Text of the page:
Before a machine-learning (ML) model can perform a task, it needs to be trained. This can take millions of example images gathered into a massive dataset. However, getting this data can be problematic — using real images can run afoul of practical and ethical concerns ranging from copyright laws, privacy issues, or bias against certain demographics.
However, researchers are now discovering that using synthetic data instead of real world data doesn’t just sidestep these issues, but in some situations also can result in an equal or higher level of accuracy.
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What is synthetic data, and why use it?
Synthetic data is what it sounds like: artificially manufactured data. Traditionally, it has been used as a stand-in for real world data when getting the latter would be too costly and difficult. This is especially important when it comes to machine learning which can require a lot of training data.
Developers and analysts can also generate synthetic data to meet certain criteria which may simply not occur in the real world. It can be modified to improve the model and training, and once the synthetic environment is ready, it’s easy to produce as much data as you need.
Perhaps the most notable benefit is since it’s not real-world information, there’s no risk of sensitive or confidential data being leaked. In general, using this sort of data cuts down on a lot of red tape.
What is synthetic data generation?
Synthetic data generation is the act of producing synthetic data using a generator. You can use synthetic data generators to have data ready for use in minutes rather than spending days, weeks, or months trying to collect it. AI-powered synthetic data generators are available online, in the cloud, or on-premise.
Before you go selecting any synthetic data generator, be sure to do your research. Use a synthetic data generator that is truly AI-powered, retains the data structures, and has additional built-in privacy checks. For more information on healthy data testing, refer to this guide.
A case study: How MIT used synthetic data to pretrain their models more accurately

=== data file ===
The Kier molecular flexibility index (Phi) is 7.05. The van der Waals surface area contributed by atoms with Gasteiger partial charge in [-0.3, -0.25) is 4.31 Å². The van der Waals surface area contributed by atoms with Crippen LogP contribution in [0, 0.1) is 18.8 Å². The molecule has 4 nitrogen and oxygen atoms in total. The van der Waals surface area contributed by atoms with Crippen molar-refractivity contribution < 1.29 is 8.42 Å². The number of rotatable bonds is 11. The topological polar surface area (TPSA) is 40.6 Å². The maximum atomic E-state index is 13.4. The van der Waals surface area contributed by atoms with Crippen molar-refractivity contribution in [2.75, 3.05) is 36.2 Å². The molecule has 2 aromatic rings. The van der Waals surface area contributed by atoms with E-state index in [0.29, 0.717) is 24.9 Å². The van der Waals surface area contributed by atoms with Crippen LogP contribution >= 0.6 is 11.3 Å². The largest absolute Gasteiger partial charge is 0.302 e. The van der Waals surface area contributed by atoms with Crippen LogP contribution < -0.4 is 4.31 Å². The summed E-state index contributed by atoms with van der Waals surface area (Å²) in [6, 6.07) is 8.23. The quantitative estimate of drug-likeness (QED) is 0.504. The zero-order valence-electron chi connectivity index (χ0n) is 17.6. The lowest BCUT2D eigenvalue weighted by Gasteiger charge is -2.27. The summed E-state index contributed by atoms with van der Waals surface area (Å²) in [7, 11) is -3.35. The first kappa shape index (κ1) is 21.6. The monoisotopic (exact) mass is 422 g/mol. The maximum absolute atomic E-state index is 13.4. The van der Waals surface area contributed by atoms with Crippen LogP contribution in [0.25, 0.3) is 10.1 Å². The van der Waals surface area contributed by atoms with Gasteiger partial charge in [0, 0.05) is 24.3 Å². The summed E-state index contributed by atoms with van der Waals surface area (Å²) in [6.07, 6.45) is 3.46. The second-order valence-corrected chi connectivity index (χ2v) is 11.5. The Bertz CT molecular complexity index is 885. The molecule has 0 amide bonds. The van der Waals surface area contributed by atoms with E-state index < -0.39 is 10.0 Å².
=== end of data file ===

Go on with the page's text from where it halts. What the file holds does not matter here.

Researchers from MIT, the MIT-IBM Watson AI Lab, and other contributors recently tested the boundaries of using synthetic data for their ML training. Instead of designing a customized image generation program, they created a dataset of 21,000 publicly available programs on the internet, and used this large collection of basic image generation programs to train a computer vision model. Each program was just a few lines of code, simple and uncurated.
The models they created with this dataset of programs classified images better than other state-of-the-art computer visions that had been pre trained with synthetic data, which in itself was a huge accomplishment. Increasing the number of image programs in the dataset also led to an increase in model performance, scaling logarithmically.
So how did it fare against models made with real world data?
Well, it didn’t beat them, but it closed the divide considerably. Using their technique, they closed the gap between these models by 38 percent.
“There is still a gap to close with models trained on real data. This gives our research a direction that we hope others will follow," said Manel Baradad, the lead author of the paper describing this technique.
That said, in another study — again, involving MIT — researchers were able to train models on synthetic data that performed even better than models trained on real data. MIT and Boston University researchers built a synthetic dataset of 150,000 video clips that captured human actions, which they used to train machine learning models. Then they compared them to real-world videos to see how the synthetic data measured up, and found the synthetic trained models had higher accuracy.
“The ultimate goal of our research is to replace real data pre training with synthetic data pretraining. There is a cost in creating an action in synthetic data, but once that is done, then you can generate an unlimited number of images or videos by changing the pose, the lighting, etc. That is the beauty of synthetic data,” said Rogerio Feris, principal scientist and manager at the MIT-IBM Watson AI Lab.
Other examples of synthetic data use
Synthetic data is being used in more than just academic research; it’s also being used in commercial applications as well.
Amazon uses synthetic data to train Alexa’s language system.
Self-driving vehicle companies, like Cruise, Waymo, and Waabi, use synthetic data for training and testing perception models.
Synthetic data is used by American Express and J.P. Morgan to improve fraud detection.
The rise of synthetic data use is partially tied to cloud computing, because the cloud gives simulations created in VMs the speed and power to be developed faster.
“A large simulation that might take years to process if executed on a local server can be completed on cloud-based virtual machines within hours,” said Javier Tordable, Technical Director in Google Cloud’s CTO Office.
“This all comes back to the central goal of synthetic data: to use artificially generated data—which is similar to real-world data in a meaningful way—in order to overcome the limitations or restrictions of obtaining that real-world data.”
While synthetic data can be very useful in training machine learning models, it is important to understand that once the model is published it will likely have real data passed through it to be used in real predictions. Since synthetic data was used to train the model, it becomes even more important to monitor the prediction accuracy as well as monitor the model for data drift to ensure that accurate predictions are being used in decision making.
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